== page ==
An internal combustion engine works on the principle of detonating the fuel inside the combustion chamber which will eventually push the piston. The reciprocating motion of the piston inside the cylinder is transformed into rotational motion by the crankshaft. 

A flywheel maintains the momentum of the rotation and smoothens the power output from the piston to the crankshaft.

The working of an internal combustion engine is intricate and there is a hell lot of science to make it work perfectly.

Almost every car uses a four-stroke combustion cycle in its internal combustion engine.

The four strokes are 

Intake stroke

As the piston moves downwards the inlet valves open up and because of suction the air is drawn inside the cylinder. The inlet valves remain open till the piston reaches the bottom dead center of the cylinder. There is a difference in the introduction of fuel and air in the diesel and petrol engines. 

Compression stroke

After the suction stroke, the piston moves from the bottom dead center to the top dead center compressing the mixture of air and fuel. During the compression stroke, the temperature of the mixture rises.

Combustion stroke

As the piston reaches the top dead center of the cylinder. The combustion is initiated. Then piston is pushed downwards due to the pressure generated by the explosion. As the piston moves towards the bottom dead center, the exhaust valve gets open. There is a difference in how combustion occurs in diesel and a petrol engine. 

For more information on diesel engine and petrol engine go to this link:

Exhaust Stroke

After the combustion stroke, the piston moves from the bottom dead center to the top dead center which pushes the burnt gases outside the cylinder via the exhaust valve.

This is one cycle of combustion. After the completion of the final stroke, the cycle starts with the suction stroke.

The camshaft and cam follower provide the perfect timing of both the valves. 

The linear movement of the piston is converted into the rotary motion of the by the crankshaft.

Component of an internal combustion engine

components of internal combustion engine

Engine Block

It is the part between the cylinder and the sump( the oil pan). It is the core part of the engine on which other thing are mounted. The large holes in the block casting form the cylinder bore in which the piston moves. The cylinder also has the bulkhead which supports the crankshaft and the head attachment. 

The cylinder block also comprises the passage for the coolants. In general, the diesel engine has a heavy cylinder block than the petrol engines. In the engine block, the cylinder can be put in different orientations namely inline, V and flat. There can multiple cylinders in an engine block depending on the power output requirement. The engine block is generally cast from the iron or aluminum alloy.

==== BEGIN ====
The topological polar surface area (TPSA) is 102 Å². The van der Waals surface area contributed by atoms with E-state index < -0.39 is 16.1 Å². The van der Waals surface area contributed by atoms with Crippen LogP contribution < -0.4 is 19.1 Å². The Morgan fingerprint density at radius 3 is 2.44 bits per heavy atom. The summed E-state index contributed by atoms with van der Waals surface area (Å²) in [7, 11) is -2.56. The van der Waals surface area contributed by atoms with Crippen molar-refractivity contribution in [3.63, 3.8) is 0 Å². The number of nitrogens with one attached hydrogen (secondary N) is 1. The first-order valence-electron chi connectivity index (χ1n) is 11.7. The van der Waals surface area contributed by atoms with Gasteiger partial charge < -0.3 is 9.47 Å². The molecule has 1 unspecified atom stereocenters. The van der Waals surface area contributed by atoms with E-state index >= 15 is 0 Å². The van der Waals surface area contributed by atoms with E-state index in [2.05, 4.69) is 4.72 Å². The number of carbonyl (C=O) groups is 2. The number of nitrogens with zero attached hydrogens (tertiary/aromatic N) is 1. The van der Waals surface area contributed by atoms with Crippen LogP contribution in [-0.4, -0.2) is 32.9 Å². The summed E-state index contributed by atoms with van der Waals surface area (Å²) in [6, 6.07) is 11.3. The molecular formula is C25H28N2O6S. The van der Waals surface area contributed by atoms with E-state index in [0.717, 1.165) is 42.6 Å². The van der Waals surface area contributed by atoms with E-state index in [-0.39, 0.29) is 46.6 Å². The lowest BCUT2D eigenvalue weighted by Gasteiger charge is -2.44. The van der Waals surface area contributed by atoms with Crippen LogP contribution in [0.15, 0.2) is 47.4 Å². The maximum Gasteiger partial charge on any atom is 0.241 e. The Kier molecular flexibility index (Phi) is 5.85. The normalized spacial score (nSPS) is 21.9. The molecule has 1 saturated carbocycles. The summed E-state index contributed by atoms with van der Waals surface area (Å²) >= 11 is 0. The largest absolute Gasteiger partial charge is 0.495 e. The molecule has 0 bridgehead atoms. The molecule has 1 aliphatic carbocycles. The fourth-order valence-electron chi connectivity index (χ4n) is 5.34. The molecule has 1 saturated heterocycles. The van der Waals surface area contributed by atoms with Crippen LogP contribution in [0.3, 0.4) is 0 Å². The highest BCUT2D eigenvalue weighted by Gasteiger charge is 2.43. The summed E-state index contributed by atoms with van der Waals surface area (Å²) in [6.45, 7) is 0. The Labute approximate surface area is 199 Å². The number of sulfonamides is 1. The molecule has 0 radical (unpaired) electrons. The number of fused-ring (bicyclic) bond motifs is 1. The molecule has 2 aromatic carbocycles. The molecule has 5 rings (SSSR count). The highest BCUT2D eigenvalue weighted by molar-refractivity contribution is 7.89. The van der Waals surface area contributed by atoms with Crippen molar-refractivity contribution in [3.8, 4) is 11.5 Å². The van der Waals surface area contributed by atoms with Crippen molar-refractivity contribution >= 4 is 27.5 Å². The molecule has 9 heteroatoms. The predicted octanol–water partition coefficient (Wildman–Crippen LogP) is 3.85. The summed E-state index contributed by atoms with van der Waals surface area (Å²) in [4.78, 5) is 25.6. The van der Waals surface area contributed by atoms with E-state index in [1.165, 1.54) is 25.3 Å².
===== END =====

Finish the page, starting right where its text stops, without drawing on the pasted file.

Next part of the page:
Spark Plug

It provides the spark that ignites the air-fuel mixture present in the combustion chamber. It is present in the different positions to initiate combustion at the right time. Only otto engines have spark plug. Diesel engines don’t have any spark plug for combustion.


There are two valves inlet and outlet valve present on the cylinder head. These valves open and close to let air-fuel mixture in and burnt gases out. Both the valves remain close during compression and combustion stroke.


It is cylindrical in shape and bears all the force produced during combustion. A piston has a connecting rod connected below it to transfer its motion to the crankshaft.

Piston rings

These are one of the smallest parts of the internal combustion engine. But they place a significant role in sealing the gap between piston and cylinder. Piston rings prevent the flow of air-fuel mixture and burnt gases into the sump from the combustion chamber. In addition, the sump is prevents leaking of oil by piston rings.

Connecting rod

It connects the piston with the crankshaft and rotates at its both ends so that its angle can change when the piston moves. The connecting rod is made up of steel.


It converts the reciprocating motion of the piston into the rotary motion. It is also connected with the flywheel which converts the irregular motion into a smooth one.


It is below the engine block and surrounds the crankshaft. It contains oil which we generally know as engine oil. The main purpose of the oil is to provide proper lubrication between the moving parts of the engine.

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